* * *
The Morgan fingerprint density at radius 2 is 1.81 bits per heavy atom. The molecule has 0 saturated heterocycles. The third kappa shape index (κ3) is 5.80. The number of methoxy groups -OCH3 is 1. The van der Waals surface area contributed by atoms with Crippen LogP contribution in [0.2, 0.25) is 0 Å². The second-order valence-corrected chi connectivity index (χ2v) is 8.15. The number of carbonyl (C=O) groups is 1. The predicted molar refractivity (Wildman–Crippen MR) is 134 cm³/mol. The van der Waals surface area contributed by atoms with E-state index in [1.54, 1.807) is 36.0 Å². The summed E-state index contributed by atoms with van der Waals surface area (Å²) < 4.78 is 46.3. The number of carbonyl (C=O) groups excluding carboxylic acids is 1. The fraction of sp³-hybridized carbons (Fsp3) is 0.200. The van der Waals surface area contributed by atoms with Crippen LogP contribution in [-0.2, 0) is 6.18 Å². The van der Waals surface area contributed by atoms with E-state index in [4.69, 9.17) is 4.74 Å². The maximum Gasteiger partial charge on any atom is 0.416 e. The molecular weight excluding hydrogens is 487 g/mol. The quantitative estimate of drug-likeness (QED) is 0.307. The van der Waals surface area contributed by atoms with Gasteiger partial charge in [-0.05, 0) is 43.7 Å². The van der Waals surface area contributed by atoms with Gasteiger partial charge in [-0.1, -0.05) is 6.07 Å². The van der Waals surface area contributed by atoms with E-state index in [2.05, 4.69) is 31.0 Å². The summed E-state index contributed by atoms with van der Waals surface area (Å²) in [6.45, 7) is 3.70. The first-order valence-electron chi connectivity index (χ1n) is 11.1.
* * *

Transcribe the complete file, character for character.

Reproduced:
The Morgan fingerprint density at radius 2 is 1.81 bits per heavy atom. The molecule has 0 saturated heterocycles. The third kappa shape index (κ3) is 5.80. The number of methoxy groups -OCH3 is 1. The van der Waals surface area contributed by atoms with Crippen LogP contribution in [0.2, 0.25) is 0 Å². The second-order valence-corrected chi connectivity index (χ2v) is 8.15. The number of carbonyl (C=O) groups is 1. The predicted molar refractivity (Wildman–Crippen MR) is 134 cm³/mol. The van der Waals surface area contributed by atoms with E-state index in [1.54, 1.807) is 36.0 Å². The summed E-state index contributed by atoms with van der Waals surface area (Å²) < 4.78 is 46.3. The number of carbonyl (C=O) groups excluding carboxylic acids is 1. The fraction of sp³-hybridized carbons (Fsp3) is 0.200. The van der Waals surface area contributed by atoms with Crippen LogP contribution in [-0.2, 0) is 6.18 Å². The van der Waals surface area contributed by atoms with E-state index in [4.69, 9.17) is 4.74 Å². The maximum Gasteiger partial charge on any atom is 0.416 e. The molecular weight excluding hydrogens is 487 g/mol. The quantitative estimate of drug-likeness (QED) is 0.307. The van der Waals surface area contributed by atoms with Gasteiger partial charge in [-0.05, 0) is 43.7 Å². The van der Waals surface area contributed by atoms with Gasteiger partial charge in [-0.1, -0.05) is 6.07 Å². The van der Waals surface area contributed by atoms with E-state index in [2.05, 4.69) is 31.0 Å². The summed E-state index contributed by atoms with van der Waals surface area (Å²) in [6.45, 7) is 3.70. The first-order valence-electron chi connectivity index (χ1n) is 11.1.